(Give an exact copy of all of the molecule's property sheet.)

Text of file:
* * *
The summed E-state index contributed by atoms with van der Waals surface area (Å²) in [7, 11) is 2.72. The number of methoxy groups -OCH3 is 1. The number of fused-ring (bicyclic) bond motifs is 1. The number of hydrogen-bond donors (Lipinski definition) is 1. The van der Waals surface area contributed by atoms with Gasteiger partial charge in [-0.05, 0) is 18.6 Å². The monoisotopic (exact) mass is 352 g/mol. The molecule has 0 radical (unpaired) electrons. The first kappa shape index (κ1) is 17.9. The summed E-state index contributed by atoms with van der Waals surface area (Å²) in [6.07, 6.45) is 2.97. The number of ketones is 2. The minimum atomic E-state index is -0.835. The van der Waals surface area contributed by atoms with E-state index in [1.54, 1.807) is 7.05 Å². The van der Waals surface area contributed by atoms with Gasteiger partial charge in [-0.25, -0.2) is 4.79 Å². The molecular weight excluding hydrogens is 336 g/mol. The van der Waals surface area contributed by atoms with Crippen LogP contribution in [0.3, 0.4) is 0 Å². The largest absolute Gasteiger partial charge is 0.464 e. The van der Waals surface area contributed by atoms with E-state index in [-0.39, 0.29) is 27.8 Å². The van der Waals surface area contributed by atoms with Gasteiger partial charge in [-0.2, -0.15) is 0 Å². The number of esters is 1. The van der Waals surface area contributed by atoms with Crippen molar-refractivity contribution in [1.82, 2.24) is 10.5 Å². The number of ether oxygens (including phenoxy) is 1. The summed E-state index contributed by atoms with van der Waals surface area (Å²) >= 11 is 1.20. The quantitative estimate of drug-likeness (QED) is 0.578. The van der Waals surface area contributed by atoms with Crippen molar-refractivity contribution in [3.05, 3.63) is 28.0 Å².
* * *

The summed E-state index contributed by atoms with van der Waals surface area (Å²) in [7, 11) is 2.72. The number of methoxy groups -OCH3 is 1. The number of fused-ring (bicyclic) bond motifs is 1. The number of hydrogen-bond donors (Lipinski definition) is 1. The van der Waals surface area contributed by atoms with Gasteiger partial charge in [-0.05, 0) is 18.6 Å². The monoisotopic (exact) mass is 352 g/mol. The molecule has 0 radical (unpaired) electrons. The first kappa shape index (κ1) is 17.9. The summed E-state index contributed by atoms with van der Waals surface area (Å²) in [6.07, 6.45) is 2.97. The number of ketones is 2. The minimum atomic E-state index is -0.835. The van der Waals surface area contributed by atoms with E-state index in [1.54, 1.807) is 7.05 Å². The van der Waals surface area contributed by atoms with Gasteiger partial charge in [-0.25, -0.2) is 4.79 Å². The molecular weight excluding hydrogens is 336 g/mol. The van der Waals surface area contributed by atoms with Crippen LogP contribution in [0.3, 0.4) is 0 Å². The largest absolute Gasteiger partial charge is 0.464 e. The van der Waals surface area contributed by atoms with E-state index in [-0.39, 0.29) is 27.8 Å². The van der Waals surface area contributed by atoms with Gasteiger partial charge in [-0.2, -0.15) is 0 Å². The number of esters is 1. The van der Waals surface area contributed by atoms with Crippen molar-refractivity contribution in [1.82, 2.24) is 10.5 Å². The number of ether oxygens (including phenoxy) is 1. The summed E-state index contributed by atoms with van der Waals surface area (Å²) >= 11 is 1.20. The quantitative estimate of drug-likeness (QED) is 0.578. The van der Waals surface area contributed by atoms with Crippen molar-refractivity contribution in [3.05, 3.63) is 28.0 Å².